Monday, October 01, 2007

Designer parenting and self-validation

One of the recurrent themes of this blog is how women unfairly judge other women on their childbirth and parenting choices. Essentially, a specific group of personal preferences: natural childbirth, breastfeeding, attachment parenting, have been raised to the level of the ideal. Marrit Ingman, author of Inconsolable: How I Threw My Mental Health Out With The Diapers coined the expression "designer parenting" to describe this phenomenon.
Ingman wrote about her experience with postpartum depression and how the pressure toward designer parenting exacerbated the problem. In an interview with MamaZine, Ingman discusses the "right" birth, attachment parenting, and maternal self-validation.
On birth:
I think my ideas about the "right" birth came from my community and from my own sense of personal politics pre-parenthood... [A] few people I know essentially stopped talking to me about my pregnancy when I told them I wasn't having a homebirth ... I got my back up and prepared for labor as if I were going into battle against The Evil Patriarchal Medical Establishment, ... So then when I ended up with a breech and a caesarean, I felt as if I'd disappointed the world. I had an overinflated sense of my own ideological importance ("I'm going to strike a blow for natural childbirth in the hospital setting on behalf of all womankind!") and I really set myself up for failure according to my own impossible standards. Who cares if I had a caesarean? My kid doesn't care. He thinks it's funny that he came out butt-first through my abdomen.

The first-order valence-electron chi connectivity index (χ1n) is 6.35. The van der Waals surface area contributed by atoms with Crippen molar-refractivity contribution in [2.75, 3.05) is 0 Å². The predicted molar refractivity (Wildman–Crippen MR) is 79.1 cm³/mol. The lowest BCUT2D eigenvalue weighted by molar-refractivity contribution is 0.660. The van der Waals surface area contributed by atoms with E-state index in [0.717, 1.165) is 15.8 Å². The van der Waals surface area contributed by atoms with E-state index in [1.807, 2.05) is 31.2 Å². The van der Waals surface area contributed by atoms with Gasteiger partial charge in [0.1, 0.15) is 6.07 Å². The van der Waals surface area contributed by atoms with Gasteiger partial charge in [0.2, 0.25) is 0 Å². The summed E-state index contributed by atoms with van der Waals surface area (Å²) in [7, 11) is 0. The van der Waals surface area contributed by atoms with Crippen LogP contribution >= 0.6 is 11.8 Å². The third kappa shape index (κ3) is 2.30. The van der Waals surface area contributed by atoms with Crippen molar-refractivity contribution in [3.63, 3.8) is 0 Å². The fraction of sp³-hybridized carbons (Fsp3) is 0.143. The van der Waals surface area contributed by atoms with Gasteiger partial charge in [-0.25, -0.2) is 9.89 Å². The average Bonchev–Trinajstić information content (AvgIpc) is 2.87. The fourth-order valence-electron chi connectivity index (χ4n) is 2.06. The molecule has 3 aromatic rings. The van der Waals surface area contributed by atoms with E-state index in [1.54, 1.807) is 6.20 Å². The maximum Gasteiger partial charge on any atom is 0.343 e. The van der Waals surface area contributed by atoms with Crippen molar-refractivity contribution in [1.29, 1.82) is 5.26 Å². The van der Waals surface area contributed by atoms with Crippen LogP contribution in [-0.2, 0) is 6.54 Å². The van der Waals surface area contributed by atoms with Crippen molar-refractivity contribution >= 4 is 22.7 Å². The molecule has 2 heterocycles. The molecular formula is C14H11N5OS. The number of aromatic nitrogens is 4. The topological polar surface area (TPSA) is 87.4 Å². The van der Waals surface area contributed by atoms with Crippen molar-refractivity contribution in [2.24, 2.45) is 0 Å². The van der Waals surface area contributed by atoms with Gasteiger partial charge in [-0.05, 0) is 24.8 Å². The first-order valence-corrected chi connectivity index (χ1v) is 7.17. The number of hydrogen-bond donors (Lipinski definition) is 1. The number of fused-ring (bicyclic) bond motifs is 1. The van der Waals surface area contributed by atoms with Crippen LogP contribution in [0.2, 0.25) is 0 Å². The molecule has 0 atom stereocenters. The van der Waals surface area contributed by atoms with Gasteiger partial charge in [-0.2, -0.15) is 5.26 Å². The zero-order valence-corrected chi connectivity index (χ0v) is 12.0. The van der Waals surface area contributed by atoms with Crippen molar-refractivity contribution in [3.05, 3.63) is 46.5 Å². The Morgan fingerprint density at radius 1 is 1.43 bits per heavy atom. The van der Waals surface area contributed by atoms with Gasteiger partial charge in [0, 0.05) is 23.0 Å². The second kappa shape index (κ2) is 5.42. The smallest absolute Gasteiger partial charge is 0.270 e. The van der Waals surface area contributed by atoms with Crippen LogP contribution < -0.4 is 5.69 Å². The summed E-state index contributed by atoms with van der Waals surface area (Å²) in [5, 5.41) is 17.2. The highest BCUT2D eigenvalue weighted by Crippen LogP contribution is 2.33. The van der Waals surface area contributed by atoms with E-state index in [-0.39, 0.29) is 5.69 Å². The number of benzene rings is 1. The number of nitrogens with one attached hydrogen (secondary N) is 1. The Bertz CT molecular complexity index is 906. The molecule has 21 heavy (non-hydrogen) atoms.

When our first pediatrician (whom we later fired) noticed that Baldo was born surgically, he said, "Oh, were you not coping well?" in the shittiest, most patronizing voice possible. I think we should all be striving to accept one another's experiences and to avoid insulting one another. That's really not a great deal to ask.
On her chapter Fuck Dr. Sears, or the Fallacy of Designer Parenting:
... We're terrified of fucking up our children. We love our children and we're up against a wall of anxiety about their future. We need a lifesaver to cling to — Waldorf education, the family bed, a baby sling instead of a stroller — because we are totally at sea. There is such a glut of information in the world about what is and isn't harmful to children. Cosleeping is deadly! You'll crush your child! No, cosleeping is natural and crib sleeping will turn your baby into a neurotic mess, just like you are! ... Parents do the best they can, and a lot of our problems are too complex to be solved with organic food and silk squares. We don't like to be confronted with that idea. We want to think that if we read the right books and ailgn ourselves with the appropriate theories, our children will grow up magically empathetic and well-adjusted and sail through life. This is a particular kind of parent I'm talking about now, the overeducated middle-class striver. Most poor families don't actually think silk squares will save the world because they know better. But nobody deserves to have this kind of head game played on them when all they're trying to do is raise and love their children.
Fundamentally, we are all trying to do what we think is best for our children, but we aren't really sure what that is. Therefore, it is tempting and satisfying to indentify certain practices and insist that these will guarantee a good outcome. For some women, feeling good about their parenting choices means denigrating the choices of others. It is not suprising that components of designer parenting, such as natural childbirth and homebirth, are restricted almost exclusively to privileged women. Only privileged women have the time, money and choices to obsess about these issues, and only they lack the common sense to realize that these decisions have minimal impact on children.


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